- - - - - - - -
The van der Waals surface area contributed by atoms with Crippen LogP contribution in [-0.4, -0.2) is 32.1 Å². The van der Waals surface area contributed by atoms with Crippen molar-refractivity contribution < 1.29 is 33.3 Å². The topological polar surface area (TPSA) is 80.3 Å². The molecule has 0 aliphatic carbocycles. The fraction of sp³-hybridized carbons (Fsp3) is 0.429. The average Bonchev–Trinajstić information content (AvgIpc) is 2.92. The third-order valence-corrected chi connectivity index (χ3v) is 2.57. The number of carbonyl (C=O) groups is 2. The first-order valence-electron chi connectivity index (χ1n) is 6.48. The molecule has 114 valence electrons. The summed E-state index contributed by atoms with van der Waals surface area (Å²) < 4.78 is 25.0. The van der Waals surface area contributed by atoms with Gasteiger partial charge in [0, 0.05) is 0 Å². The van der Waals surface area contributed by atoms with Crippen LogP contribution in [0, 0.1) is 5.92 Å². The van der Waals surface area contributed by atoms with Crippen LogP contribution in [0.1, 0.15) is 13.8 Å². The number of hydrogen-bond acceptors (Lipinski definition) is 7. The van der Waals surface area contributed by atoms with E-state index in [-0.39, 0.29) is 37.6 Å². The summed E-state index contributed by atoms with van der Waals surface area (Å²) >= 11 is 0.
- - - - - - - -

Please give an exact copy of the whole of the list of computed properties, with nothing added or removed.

The van der Waals surface area contributed by atoms with Crippen LogP contribution in [-0.4, -0.2) is 32.1 Å². The van der Waals surface area contributed by atoms with Crippen molar-refractivity contribution < 1.29 is 33.3 Å². The topological polar surface area (TPSA) is 80.3 Å². The molecule has 0 aliphatic carbocycles. The fraction of sp³-hybridized carbons (Fsp3) is 0.429. The average Bonchev–Trinajstić information content (AvgIpc) is 2.92. The third-order valence-corrected chi connectivity index (χ3v) is 2.57. The number of carbonyl (C=O) groups is 2. The first-order valence-electron chi connectivity index (χ1n) is 6.48. The molecule has 114 valence electrons. The summed E-state index contributed by atoms with van der Waals surface area (Å²) < 4.78 is 25.0. The van der Waals surface area contributed by atoms with Gasteiger partial charge in [0, 0.05) is 0 Å². The van der Waals surface area contributed by atoms with Crippen LogP contribution in [0, 0.1) is 5.92 Å². The van der Waals surface area contributed by atoms with Crippen LogP contribution in [0.1, 0.15) is 13.8 Å². The number of hydrogen-bond acceptors (Lipinski definition) is 7. The van der Waals surface area contributed by atoms with E-state index in [-0.39, 0.29) is 37.6 Å². The summed E-state index contributed by atoms with van der Waals surface area (Å²) >= 11 is 0.